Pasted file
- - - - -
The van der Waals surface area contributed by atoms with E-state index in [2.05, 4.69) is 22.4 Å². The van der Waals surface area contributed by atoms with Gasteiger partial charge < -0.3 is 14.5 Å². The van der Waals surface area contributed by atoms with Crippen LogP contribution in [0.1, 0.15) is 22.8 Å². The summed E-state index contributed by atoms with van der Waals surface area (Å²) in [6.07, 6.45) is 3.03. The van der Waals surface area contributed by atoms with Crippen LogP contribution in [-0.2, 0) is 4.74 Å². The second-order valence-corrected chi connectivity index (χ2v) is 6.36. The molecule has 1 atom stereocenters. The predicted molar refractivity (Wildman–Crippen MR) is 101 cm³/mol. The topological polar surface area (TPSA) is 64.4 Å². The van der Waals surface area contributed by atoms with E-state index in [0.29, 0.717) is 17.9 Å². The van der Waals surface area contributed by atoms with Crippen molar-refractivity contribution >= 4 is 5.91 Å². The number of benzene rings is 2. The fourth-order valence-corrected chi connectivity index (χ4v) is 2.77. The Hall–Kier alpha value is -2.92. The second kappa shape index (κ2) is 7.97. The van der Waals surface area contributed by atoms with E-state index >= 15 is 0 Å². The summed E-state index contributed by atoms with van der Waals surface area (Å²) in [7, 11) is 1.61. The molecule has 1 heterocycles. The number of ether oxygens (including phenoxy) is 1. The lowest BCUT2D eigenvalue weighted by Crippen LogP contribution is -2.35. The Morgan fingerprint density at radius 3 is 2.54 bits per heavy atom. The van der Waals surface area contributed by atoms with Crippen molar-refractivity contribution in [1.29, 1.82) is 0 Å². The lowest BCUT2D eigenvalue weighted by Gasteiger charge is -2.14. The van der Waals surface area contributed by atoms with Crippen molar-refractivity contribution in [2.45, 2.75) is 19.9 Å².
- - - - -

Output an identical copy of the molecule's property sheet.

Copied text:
The van der Waals surface area contributed by atoms with E-state index in [2.05, 4.69) is 22.4 Å². The van der Waals surface area contributed by atoms with Gasteiger partial charge < -0.3 is 14.5 Å². The van der Waals surface area contributed by atoms with Crippen LogP contribution in [0.1, 0.15) is 22.8 Å². The summed E-state index contributed by atoms with van der Waals surface area (Å²) in [6.07, 6.45) is 3.03. The van der Waals surface area contributed by atoms with Crippen LogP contribution in [-0.2, 0) is 4.74 Å². The second-order valence-corrected chi connectivity index (χ2v) is 6.36. The molecule has 1 atom stereocenters. The predicted molar refractivity (Wildman–Crippen MR) is 101 cm³/mol. The topological polar surface area (TPSA) is 64.4 Å². The van der Waals surface area contributed by atoms with E-state index in [0.29, 0.717) is 17.9 Å². The van der Waals surface area contributed by atoms with Crippen molar-refractivity contribution >= 4 is 5.91 Å². The number of benzene rings is 2. The fourth-order valence-corrected chi connectivity index (χ4v) is 2.77. The Hall–Kier alpha value is -2.92. The second kappa shape index (κ2) is 7.97. The van der Waals surface area contributed by atoms with E-state index >= 15 is 0 Å². The summed E-state index contributed by atoms with van der Waals surface area (Å²) in [7, 11) is 1.61. The molecule has 1 heterocycles. The number of ether oxygens (including phenoxy) is 1. The lowest BCUT2D eigenvalue weighted by Crippen LogP contribution is -2.35. The Morgan fingerprint density at radius 3 is 2.54 bits per heavy atom. The van der Waals surface area contributed by atoms with Crippen molar-refractivity contribution in [1.29, 1.82) is 0 Å². The lowest BCUT2D eigenvalue weighted by Gasteiger charge is -2.14. The van der Waals surface area contributed by atoms with Crippen molar-refractivity contribution in [2.45, 2.75) is 19.9 Å².